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I have been running a WordPress multisite installation for a few years, and every time WordPress releases an update (from x.y.z to x.y or x.y.z to x.y.z) there is always a chance that one of the themes used on one of the sites break. This is due to the fact that each theme can be custom-made, from a major theme site, or a default theme; but any of them could at any time been slightly modified, have used a function that became deprecated on the update, or just not be well-made.

Granted that this is not an uncommon problem, at least not if your themes come from varied sources, I am considering a possible solution to ease the workload of updating the WordPress core without breaking one or more sites in the process. Consider the following:

  • Three WordPress installations are run in partial parallel:
    • Site one is partially publicly visible, containing the current version of all themes and site, on the not-updated version of WordPress.
      • We’ll call this “live site, pre-update”.
    • Site two is partially publicly visible, and contains the updated version of each theme and site, running the most updated version of WordPress (not beta or RC).
      • We’ll call this site “live site, post-update”.
    • Site three is not publicly visible, and contains a duplicate of each theme and site, running the most updated version of WordPress (not beta or RC), used for error-testing and optimizing.
      • We’ll call this site “testing ground”.
  • Whenever a major ( x.y.z to x.y ) or minor ( x.y.z to x.y.z ) update is released, the mirrored version of the site (the “testing ground” initially uses an exact duplicate of the theme the “live site, pre-update” uses) is tested for problems.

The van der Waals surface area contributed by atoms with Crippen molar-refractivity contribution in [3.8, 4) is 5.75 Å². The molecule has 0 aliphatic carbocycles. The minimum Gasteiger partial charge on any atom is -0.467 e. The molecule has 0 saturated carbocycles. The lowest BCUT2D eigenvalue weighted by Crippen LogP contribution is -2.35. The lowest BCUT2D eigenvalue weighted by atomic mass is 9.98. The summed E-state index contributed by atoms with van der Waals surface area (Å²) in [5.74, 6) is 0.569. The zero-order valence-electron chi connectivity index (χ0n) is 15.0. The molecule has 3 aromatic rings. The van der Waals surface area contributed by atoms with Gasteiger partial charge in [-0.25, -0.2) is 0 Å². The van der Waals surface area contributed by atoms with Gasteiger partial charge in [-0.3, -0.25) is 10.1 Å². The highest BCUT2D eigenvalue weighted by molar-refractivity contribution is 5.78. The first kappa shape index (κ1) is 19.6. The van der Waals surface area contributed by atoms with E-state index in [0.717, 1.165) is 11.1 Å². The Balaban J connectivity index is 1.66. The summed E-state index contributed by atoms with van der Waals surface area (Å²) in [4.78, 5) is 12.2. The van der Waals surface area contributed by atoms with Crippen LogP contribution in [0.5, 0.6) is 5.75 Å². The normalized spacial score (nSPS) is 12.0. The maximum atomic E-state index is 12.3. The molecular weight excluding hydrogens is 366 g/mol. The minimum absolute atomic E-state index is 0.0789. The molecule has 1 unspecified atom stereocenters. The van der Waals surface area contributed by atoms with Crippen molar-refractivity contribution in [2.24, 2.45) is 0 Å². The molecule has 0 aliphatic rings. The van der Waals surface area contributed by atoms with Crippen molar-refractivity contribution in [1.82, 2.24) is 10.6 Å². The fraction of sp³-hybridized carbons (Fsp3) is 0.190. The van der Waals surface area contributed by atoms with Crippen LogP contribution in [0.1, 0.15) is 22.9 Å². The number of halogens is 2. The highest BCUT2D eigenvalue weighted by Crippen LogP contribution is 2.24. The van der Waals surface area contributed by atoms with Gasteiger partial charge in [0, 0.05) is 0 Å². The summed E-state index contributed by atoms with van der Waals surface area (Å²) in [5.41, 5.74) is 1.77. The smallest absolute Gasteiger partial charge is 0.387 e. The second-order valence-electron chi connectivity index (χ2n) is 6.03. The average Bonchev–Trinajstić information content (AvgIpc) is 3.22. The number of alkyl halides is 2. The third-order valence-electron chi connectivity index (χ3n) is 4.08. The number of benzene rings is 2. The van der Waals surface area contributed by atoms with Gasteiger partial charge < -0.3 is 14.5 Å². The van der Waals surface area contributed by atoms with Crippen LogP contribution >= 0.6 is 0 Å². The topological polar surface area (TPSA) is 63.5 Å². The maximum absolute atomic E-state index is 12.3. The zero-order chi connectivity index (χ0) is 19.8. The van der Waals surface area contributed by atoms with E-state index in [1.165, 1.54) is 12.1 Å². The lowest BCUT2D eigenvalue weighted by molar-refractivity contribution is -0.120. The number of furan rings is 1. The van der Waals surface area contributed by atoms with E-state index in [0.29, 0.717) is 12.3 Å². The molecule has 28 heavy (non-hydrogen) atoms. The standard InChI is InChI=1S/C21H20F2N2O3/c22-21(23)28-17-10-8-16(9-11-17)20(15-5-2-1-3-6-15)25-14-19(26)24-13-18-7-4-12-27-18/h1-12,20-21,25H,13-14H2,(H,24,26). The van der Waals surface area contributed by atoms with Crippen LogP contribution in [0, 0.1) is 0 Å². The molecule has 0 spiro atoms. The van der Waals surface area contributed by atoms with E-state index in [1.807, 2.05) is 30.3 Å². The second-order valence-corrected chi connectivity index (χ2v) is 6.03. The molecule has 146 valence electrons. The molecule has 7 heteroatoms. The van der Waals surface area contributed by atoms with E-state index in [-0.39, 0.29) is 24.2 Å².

• If there is a deprecated function, a change in appearance, or grounds for optimization, this is done in a controlled manner on the testing ground.
  • When a site on the “testing ground” is considered ready, “live site, post-update” updates the site there based on the content from “live site, pre-update” and the theme from “testing ground” and set as the current publicly available version of the site.

A hypothetical example:

  • On “live site, pre-update” I have a site called KittensWhoPurr with the theme KittenMania.
  • I update the “testing ground” and notice that some functions used in KittenMania are deprecated, and go through the process of optimizing the theme for the new version of WordPress.
  • On “live site, post-update”, I update the KittenMania theme from the version in “testing ground” with content from “live site, pre-update” and make this the currently publicly visible version of KittensWhoPurr.

This requires some streamlining of the process going between the three installations, most importantly the ability to disable a site on “live site, pre-update” in favour of the updated version of it on “live site, post-update” without disrupting normal functions such as user-accounts, plugin functionality etc. I imagine the same process would be suitable for error-testing plugins between versions, probably a bigger problem than themes for most in this situation.

I know there are some paid solutions to this around the web, but I categorically avoid them as I think there should be a free alternative. The biggest problem really is avoiding breaking statistics and functionality from the old live site when porting to the new one, but I think they can be overcome with some ingenuity.

Any suggestions for accomplishing this would be very much suggested.

  • What you should always be doing is using child themes for customization and even testing the new parent theme updates before updating. – Brad Dalton Jan 7 '14 at 17:34
  • I am aware of that. My question does include the preface that not all situations are perfect, and hence both themes and plugins can break on an update. As stated, I am looking to streamline the process of updating, rather than hope for well-made themes and plugins beforehand. – OleVik Jan 7 '14 at 17:54

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